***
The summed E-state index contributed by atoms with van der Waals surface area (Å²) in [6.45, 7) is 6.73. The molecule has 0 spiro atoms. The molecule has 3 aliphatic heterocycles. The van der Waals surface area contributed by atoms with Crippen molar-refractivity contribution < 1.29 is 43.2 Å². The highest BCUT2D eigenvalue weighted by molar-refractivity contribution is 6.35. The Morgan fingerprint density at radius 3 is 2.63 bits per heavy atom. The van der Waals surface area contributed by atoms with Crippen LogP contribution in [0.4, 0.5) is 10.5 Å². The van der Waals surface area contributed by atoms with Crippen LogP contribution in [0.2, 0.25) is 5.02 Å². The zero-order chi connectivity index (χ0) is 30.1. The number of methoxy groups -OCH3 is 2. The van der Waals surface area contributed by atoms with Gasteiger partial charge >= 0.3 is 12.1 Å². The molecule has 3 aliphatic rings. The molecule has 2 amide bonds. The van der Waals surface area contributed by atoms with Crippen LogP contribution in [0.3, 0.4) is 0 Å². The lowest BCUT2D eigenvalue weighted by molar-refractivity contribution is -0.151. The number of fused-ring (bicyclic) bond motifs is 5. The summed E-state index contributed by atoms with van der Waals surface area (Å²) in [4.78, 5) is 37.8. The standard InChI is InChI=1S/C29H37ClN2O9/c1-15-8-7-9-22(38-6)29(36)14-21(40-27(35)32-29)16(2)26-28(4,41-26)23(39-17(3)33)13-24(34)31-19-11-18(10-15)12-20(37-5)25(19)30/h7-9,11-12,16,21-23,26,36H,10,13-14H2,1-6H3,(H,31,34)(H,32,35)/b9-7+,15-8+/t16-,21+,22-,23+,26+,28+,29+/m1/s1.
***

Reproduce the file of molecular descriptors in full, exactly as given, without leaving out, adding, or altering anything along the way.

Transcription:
The summed E-state index contributed by atoms with van der Waals surface area (Å²) in [6.45, 7) is 6.73. The molecule has 0 spiro atoms. The molecule has 3 aliphatic heterocycles. The van der Waals surface area contributed by atoms with Crippen molar-refractivity contribution < 1.29 is 43.2 Å². The highest BCUT2D eigenvalue weighted by molar-refractivity contribution is 6.35. The Morgan fingerprint density at radius 3 is 2.63 bits per heavy atom. The van der Waals surface area contributed by atoms with Crippen LogP contribution in [0.4, 0.5) is 10.5 Å². The van der Waals surface area contributed by atoms with Crippen LogP contribution in [0.2, 0.25) is 5.02 Å². The zero-order chi connectivity index (χ0) is 30.1. The number of methoxy groups -OCH3 is 2. The van der Waals surface area contributed by atoms with Gasteiger partial charge >= 0.3 is 12.1 Å². The molecule has 3 aliphatic rings. The molecule has 2 amide bonds. The van der Waals surface area contributed by atoms with Crippen LogP contribution in [0.3, 0.4) is 0 Å². The lowest BCUT2D eigenvalue weighted by molar-refractivity contribution is -0.151. The number of fused-ring (bicyclic) bond motifs is 5. The summed E-state index contributed by atoms with van der Waals surface area (Å²) in [4.78, 5) is 37.8. The standard InChI is InChI=1S/C29H37ClN2O9/c1-15-8-7-9-22(38-6)29(36)14-21(40-27(35)32-29)16(2)26-28(4,41-26)23(39-17(3)33)13-24(34)31-19-11-18(10-15)12-20(37-5)25(19)30/h7-9,11-12,16,21-23,26,36H,10,13-14H2,1-6H3,(H,31,34)(H,32,35)/b9-7+,15-8+/t16-,21+,22-,23+,26+,28+,29+/m1/s1.